The second Multicenter Selective Lymphadenectomy Trial (MSLT-II) confirmed that immediate CLND in patients with metastases found on SLNB increases the rate of regional disease control and provides prognostic information. However, immediate CLND did not increase melanoma-specific survival. [28, 29]

In MSLT-II, patients who had sentinel node metastases detected via standard pathologic assessment or a multimarker molecular assay were randomized to receive either immediate CLND (n = 971) or nodal observation with ultrasonography (n = 968). At a median follow-up of 43 months, the mean 3-year rate of melanoma-specific survival (the primary endpoint for the study) was similar in the dissection group and the observation group (86 ± 1.3% and 86 ± 1.2%, respectively; P = 0.42). [28, 29]

Secondary endpoints slightly favored CLND over observation, with 3-year rates of disease control of 92 ± 1.0% versus 77 ± 1.5%, respectively (P < 0.001) and 3-year disease-free survival of 68 ± 1.7% versus 63 ± 1.7%, respectively (P = 0.05). However, lymphedema developed in 24.1% of the dissection group versus 6.3% of the observation group (P< 0.001). Lymphedema was mild in 64% of cases, moderate in 33%, and severe in 3%. [28, 29]

In patients whose SLNB reveals micrometastases, a randomized phase III trial by Steiner et al found no survival benefit with CLND. No statistically significant differences (ie, 10% or higher) in 5-year recurrence-free survival, distant metastases–free survival, or melanoma-specific survival were evident between 242 patients who underwent CLND and 241 patients who received observation only. At a median follow-up of 35 months, however, regional lymph node metastases developed in 14.6% of patients in the observation group versus 8.3% of those in the CLND group. [30]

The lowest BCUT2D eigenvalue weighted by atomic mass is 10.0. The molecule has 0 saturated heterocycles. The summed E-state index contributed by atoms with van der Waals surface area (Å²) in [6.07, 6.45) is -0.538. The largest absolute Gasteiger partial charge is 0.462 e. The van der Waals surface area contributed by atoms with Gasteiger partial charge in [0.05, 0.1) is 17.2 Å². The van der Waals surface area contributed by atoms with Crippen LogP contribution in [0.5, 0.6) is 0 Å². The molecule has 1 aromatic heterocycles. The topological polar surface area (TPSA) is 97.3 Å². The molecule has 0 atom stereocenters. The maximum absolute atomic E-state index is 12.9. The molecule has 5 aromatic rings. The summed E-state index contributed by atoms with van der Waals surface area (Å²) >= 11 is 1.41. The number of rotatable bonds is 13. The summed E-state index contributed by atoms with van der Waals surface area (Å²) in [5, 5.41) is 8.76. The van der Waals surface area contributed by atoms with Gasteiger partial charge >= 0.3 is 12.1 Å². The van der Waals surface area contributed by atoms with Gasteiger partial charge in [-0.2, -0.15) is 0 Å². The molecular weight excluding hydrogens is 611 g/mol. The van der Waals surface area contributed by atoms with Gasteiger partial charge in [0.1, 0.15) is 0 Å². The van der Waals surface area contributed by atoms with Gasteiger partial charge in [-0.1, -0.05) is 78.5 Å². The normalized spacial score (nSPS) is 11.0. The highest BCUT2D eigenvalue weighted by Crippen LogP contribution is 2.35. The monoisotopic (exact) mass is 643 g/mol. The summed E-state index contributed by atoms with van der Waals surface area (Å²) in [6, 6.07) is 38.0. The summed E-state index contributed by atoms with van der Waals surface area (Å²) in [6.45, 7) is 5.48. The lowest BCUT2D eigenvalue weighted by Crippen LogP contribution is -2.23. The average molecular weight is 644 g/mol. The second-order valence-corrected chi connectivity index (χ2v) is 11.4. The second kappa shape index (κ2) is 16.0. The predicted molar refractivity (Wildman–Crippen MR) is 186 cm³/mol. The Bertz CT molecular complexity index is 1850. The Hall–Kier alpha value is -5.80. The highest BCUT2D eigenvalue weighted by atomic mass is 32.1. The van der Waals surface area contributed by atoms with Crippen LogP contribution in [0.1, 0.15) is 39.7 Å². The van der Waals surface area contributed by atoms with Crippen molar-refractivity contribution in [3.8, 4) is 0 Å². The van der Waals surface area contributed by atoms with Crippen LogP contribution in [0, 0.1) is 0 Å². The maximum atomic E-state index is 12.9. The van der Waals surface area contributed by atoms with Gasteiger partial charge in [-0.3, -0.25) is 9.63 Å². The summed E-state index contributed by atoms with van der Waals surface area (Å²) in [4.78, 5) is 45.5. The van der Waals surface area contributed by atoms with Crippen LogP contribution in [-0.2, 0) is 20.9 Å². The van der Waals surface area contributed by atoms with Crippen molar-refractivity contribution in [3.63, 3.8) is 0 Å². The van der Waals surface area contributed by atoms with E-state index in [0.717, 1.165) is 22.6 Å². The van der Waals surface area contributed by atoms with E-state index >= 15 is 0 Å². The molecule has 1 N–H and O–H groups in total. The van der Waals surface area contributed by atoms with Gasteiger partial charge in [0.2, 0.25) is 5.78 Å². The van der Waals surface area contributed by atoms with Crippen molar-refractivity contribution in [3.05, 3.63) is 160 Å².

Adjuvant Therapy

Adjuvant therapy is used for locally advanced melanoma (stage III) melanoma, and most recently, resected advanced-stage disease. Although observation rather than adjuvant therapy is standard for stage II melanoma at this time, patients are encouraged to enroll in clinical trials. Gould Rothberg et al developed and validated a multimarker prognostic assay for determining survival in stage II melanoma, which these researchers suggest might be beneficial in improving the selection of patients for adjuvant therapy. [31]

Dabrafenib plus trametinib

In 2018, the FDA approved dabrafenib in combination with trametinib for adjuvant treatment, following complete resection, of patients with melanoma with BRAF V600E or V600K mutations and involvement of lymph node(s).

Approval was based on COMBI-AD, an international, multicenter, randomized, double-blind, placebo-controlled trial in 870 patients with stage III melanoma with BRAF V600E or V600K mutations and regional lymph node involvement. Patients in the treatment arm (dabrafenib 150 mg twice daily in combination with trametinib 2 mg once daily) had significantly longer relapse-free survival (RFS) compared with those in the placebo arm. The estimated median RFS was not reached for patients who received the combination therapy, compared with 16.6 months (95% CI: 12.7, 22.1) for those receiving placebo. Patients in the treatment arm also had experienced fewer recurrences/deaths by the time of data cutoff: 38% (n=166), compared with 57% (n=248) in the placebo arm (hazard ratio 0.47; 95% confidence interval 0.39, 0.58; P< 0.0001). [32]